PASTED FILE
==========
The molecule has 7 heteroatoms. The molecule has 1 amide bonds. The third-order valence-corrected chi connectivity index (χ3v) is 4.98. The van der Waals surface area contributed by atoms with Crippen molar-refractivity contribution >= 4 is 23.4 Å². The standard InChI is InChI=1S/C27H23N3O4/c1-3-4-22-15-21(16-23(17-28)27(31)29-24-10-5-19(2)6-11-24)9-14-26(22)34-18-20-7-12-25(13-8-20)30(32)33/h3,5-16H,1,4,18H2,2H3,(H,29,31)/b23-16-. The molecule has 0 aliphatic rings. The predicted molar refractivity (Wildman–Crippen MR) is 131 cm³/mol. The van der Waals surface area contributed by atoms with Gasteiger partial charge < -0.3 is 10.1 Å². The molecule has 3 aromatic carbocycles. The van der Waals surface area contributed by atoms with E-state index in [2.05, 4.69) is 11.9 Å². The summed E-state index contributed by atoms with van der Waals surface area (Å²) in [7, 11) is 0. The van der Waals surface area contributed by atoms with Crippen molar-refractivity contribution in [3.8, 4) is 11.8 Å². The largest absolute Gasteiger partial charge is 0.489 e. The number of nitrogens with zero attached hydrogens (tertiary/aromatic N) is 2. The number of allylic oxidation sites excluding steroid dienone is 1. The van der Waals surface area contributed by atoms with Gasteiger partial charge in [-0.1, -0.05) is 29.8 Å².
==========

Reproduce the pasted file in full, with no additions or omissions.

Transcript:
The molecule has 7 heteroatoms. The molecule has 1 amide bonds. The third-order valence-corrected chi connectivity index (χ3v) is 4.98. The van der Waals surface area contributed by atoms with Crippen molar-refractivity contribution >= 4 is 23.4 Å². The standard InChI is InChI=1S/C27H23N3O4/c1-3-4-22-15-21(16-23(17-28)27(31)29-24-10-5-19(2)6-11-24)9-14-26(22)34-18-20-7-12-25(13-8-20)30(32)33/h3,5-16H,1,4,18H2,2H3,(H,29,31)/b23-16-. The molecule has 0 aliphatic rings. The predicted molar refractivity (Wildman–Crippen MR) is 131 cm³/mol. The van der Waals surface area contributed by atoms with Gasteiger partial charge < -0.3 is 10.1 Å². The molecule has 3 aromatic carbocycles. The van der Waals surface area contributed by atoms with E-state index in [2.05, 4.69) is 11.9 Å². The summed E-state index contributed by atoms with van der Waals surface area (Å²) in [7, 11) is 0. The van der Waals surface area contributed by atoms with Crippen molar-refractivity contribution in [3.8, 4) is 11.8 Å². The largest absolute Gasteiger partial charge is 0.489 e. The number of nitrogens with zero attached hydrogens (tertiary/aromatic N) is 2. The number of allylic oxidation sites excluding steroid dienone is 1. The van der Waals surface area contributed by atoms with Gasteiger partial charge in [-0.1, -0.05) is 29.8 Å².